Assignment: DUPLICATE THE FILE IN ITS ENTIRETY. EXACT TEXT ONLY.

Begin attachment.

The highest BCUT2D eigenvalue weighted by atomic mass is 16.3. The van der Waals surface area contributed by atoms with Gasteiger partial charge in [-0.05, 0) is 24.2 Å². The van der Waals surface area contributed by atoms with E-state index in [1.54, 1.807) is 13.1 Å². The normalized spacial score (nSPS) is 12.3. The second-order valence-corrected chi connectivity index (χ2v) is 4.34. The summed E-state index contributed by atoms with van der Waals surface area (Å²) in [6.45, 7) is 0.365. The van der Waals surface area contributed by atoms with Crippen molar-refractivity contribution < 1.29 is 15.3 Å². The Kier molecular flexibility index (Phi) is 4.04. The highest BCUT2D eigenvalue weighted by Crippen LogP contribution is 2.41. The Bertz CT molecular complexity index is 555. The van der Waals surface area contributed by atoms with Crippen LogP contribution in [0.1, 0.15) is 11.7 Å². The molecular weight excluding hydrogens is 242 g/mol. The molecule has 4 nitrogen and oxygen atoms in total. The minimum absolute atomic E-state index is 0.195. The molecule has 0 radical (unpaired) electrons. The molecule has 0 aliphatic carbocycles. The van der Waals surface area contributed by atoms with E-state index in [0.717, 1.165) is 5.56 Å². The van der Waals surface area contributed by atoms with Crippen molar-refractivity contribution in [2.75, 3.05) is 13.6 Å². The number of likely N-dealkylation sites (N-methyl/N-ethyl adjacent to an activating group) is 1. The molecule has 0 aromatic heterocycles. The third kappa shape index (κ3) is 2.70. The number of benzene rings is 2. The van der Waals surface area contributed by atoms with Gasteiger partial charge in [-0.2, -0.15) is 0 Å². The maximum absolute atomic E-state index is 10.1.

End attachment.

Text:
The highest BCUT2D eigenvalue weighted by atomic mass is 16.3. The van der Waals surface area contributed by atoms with Gasteiger partial charge in [-0.05, 0) is 24.2 Å². The van der Waals surface area contributed by atoms with E-state index in [1.54, 1.807) is 13.1 Å². The normalized spacial score (nSPS) is 12.3. The second-order valence-corrected chi connectivity index (χ2v) is 4.34. The summed E-state index contributed by atoms with van der Waals surface area (Å²) in [6.45, 7) is 0.365. The van der Waals surface area contributed by atoms with Crippen molar-refractivity contribution < 1.29 is 15.3 Å². The Kier molecular flexibility index (Phi) is 4.04. The highest BCUT2D eigenvalue weighted by Crippen LogP contribution is 2.41. The Bertz CT molecular complexity index is 555. The van der Waals surface area contributed by atoms with Crippen LogP contribution in [0.1, 0.15) is 11.7 Å². The molecular weight excluding hydrogens is 242 g/mol. The molecule has 4 nitrogen and oxygen atoms in total. The minimum absolute atomic E-state index is 0.195. The molecule has 0 radical (unpaired) electrons. The molecule has 0 aliphatic carbocycles. The van der Waals surface area contributed by atoms with E-state index in [0.717, 1.165) is 5.56 Å². The van der Waals surface area contributed by atoms with Crippen molar-refractivity contribution in [2.75, 3.05) is 13.6 Å². The number of likely N-dealkylation sites (N-methyl/N-ethyl adjacent to an activating group) is 1. The molecule has 0 aromatic heterocycles. The third kappa shape index (κ3) is 2.70. The number of benzene rings is 2. The van der Waals surface area contributed by atoms with Gasteiger partial charge in [-0.2, -0.15) is 0 Å². The maximum absolute atomic E-state index is 10.1.